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Crossroads in Breast Cancer: The Intersection of Clinical Uncertainty and Molecular Profiling

Kim Farina, PhD
At SABCS 2012, experts in the field provided an update on the use of molecular testing to guide treatment selection for in situcarcinoma of the breast, early-stage intermediate-risk estrogen-receptor-positive and triple-negative breast cancer, and metastatic disease.
Molecular oncology has brought a new understanding of carcinogenesis and has revolutionized the way we think about treating cancer.

Oncologists believe they are at a turning point in terms of how to use molecular assays now and in the not-toodistant future. “We are beginning to realize that we have only just scratched the surface,” said Peter Ravdin, MD, PhD, UT Health Science Center San Antonio, who chaired an educational session titled The Practical Use of Molecular Profiling at the 2012 CTCR-AACR San Antonio Breast Cancer Symposium (SABCS). “It is pretty exciting, actually.” The field is moving away from making decisions based on qualitative, descriptive prognostic information and moving toward precision medicine that is based on quantitative predictions.

Lawrence Solin, MD, Albert Einstein Medical Center, talked about molecular profiling of in situ carcinoma. Recent studies suggest that in situ disease is relatively advanced in its molecular progression to invasion, despite its distinct histologic appearance. National Comprehensive Cancer Network guidelines do not recommend molecular profiling for ductal carcinoma in situ (DCIS) or lobular carcinoma in situ, although estrogen receptor (ER) status is recognized as a tumor marker for DCIS.1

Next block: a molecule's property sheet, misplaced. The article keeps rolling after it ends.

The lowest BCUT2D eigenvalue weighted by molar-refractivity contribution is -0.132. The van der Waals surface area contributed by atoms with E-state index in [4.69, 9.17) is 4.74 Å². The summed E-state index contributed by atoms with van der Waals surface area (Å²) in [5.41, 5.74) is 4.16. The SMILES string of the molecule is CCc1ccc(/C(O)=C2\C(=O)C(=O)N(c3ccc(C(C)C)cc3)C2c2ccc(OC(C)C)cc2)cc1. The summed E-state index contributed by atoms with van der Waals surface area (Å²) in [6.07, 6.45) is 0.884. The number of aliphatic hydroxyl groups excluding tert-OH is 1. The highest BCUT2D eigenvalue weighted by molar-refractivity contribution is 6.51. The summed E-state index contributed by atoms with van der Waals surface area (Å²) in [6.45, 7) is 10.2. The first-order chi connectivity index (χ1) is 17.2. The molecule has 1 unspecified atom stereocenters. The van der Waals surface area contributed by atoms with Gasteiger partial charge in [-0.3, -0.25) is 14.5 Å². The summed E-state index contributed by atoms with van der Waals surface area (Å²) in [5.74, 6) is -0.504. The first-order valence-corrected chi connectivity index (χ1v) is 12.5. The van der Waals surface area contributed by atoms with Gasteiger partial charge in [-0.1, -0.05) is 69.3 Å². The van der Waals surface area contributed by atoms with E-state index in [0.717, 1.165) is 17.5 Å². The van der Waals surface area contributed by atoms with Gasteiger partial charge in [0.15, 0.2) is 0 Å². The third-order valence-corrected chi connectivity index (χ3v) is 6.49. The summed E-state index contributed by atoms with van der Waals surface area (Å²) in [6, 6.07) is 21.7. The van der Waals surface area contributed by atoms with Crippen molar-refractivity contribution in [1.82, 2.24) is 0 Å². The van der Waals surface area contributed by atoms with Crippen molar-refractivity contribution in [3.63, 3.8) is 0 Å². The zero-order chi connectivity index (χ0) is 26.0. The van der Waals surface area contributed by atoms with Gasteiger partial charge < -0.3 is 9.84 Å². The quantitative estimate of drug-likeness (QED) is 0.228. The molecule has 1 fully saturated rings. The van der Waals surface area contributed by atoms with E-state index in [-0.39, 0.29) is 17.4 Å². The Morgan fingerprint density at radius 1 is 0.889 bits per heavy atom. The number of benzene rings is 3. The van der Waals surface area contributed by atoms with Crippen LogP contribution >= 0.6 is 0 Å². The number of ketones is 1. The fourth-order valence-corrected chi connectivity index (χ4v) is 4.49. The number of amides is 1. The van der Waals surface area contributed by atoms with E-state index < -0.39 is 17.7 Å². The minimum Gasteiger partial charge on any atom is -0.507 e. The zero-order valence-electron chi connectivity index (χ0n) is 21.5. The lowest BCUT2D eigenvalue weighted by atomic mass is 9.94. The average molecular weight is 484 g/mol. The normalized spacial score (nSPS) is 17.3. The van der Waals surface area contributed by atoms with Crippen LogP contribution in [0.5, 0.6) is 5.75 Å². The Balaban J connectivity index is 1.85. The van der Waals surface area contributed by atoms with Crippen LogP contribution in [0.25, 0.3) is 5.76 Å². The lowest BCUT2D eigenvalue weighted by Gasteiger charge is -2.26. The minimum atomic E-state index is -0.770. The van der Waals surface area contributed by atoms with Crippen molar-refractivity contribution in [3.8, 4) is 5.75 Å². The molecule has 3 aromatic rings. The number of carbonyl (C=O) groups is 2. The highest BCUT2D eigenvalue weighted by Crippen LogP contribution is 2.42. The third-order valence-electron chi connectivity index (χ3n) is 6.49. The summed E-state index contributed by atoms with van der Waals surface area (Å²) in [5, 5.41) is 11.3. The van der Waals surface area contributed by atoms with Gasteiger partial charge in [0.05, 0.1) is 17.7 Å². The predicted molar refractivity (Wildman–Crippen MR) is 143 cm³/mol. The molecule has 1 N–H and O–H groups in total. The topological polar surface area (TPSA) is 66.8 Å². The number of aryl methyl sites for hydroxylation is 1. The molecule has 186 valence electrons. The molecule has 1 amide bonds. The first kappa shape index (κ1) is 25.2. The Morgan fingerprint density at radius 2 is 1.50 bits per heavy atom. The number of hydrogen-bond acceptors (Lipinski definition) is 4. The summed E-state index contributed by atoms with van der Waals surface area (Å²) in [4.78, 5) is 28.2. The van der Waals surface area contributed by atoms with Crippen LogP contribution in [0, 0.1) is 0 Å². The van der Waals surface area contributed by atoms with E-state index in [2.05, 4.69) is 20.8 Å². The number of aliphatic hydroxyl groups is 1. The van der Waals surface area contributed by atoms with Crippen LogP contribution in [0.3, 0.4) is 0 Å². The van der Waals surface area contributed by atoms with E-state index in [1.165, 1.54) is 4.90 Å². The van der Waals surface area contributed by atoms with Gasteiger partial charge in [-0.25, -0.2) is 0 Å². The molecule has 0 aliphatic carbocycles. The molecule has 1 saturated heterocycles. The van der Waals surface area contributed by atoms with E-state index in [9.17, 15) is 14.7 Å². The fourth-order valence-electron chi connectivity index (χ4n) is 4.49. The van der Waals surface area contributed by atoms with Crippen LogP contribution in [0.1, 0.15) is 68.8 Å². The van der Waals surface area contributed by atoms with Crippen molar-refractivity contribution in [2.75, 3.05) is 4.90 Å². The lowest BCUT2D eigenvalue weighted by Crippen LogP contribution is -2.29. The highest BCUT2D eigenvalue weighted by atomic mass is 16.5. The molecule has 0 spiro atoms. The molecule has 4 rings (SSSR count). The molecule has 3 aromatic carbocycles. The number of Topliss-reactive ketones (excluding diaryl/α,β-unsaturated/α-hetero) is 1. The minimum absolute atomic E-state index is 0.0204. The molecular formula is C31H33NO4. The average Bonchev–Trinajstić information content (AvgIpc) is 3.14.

Whole breast irradiation (XRT) is known to reduce local recurrence among women who undergo lumpectomy for DCIS. Randomized trial data have demonstrated that radiation plus tamoxifen reduces risk for patients with estrogen receptor (ER)-positive tumors. In practice, it is difficult to distinguish low-risk patients using clinical and pathological factors. “These are aggressive treatments for low-risk patients who rarely die of this disease,” said Dr Solin.

Researchers who have developed a 12-gene signature assay for DCIS hope their system will address the problem of who to treat with adjuvant XRT. Initial results of their findings were presented at the 2011 SABCS and are under review for publication.2 Investigators anticipate that this type of assay, once incorporated into widespread use, will support individualized treatment decision making and identification of molecular biology underlying DCIS.

Dr Solin participated in an analysis that compared the costeffectiveness of basing decisions of whether to use adjuvant XRT on the 12-gene score versus routine clinical practice. Results of the analysis were presented as a poster at the 2012 SABCS.3 The average cost of the 12-gene assay was lower than that of standard clinical assessment by approximately $1000 per patient. Changing strategy from using the assay to clinical assessment was associated with an incremental cost-effectiveness ratio of approximately $95,000 per quality-adjusted life-year. Estimates assumed that XRT benefits were independent of biology and that ≥75% of patients would not receive XRT.

For early-stage breast cancer, decisions regarding the use of adjuvant chemotherapy have considered hormone status of the tumor. With respect to tumor markers for breast cancer, the American Society of Clinical Oncology recommends ER and progesterone receptor (PgR) testing for decisions on endocrine therapy, and human epidermal growth factor (HER2) testing for decisions regarding anti-HER2 and anthracycline therapy.4 For prognosis, the 21- gene recurrence score (Oncotype DX breast cancer assay, Genomic Health, Inc), urokinase plasminogen activator, and plasminogen activator inhibitor for prognosis are recommended. The 21-gene recurrence score may also be used to help make treatment decisions; patients identified with a highrisk recurrence score are more likely to benefit from chemotherapy. This is not surprising, explained Antonio Wolff, MD, Johns Hopkins Kimmel Cancer Center, because nearly one-third of the non-reference genes in the assay are markers of proliferation, a trait that makes tumors particularly vulnerable to chemotherapy.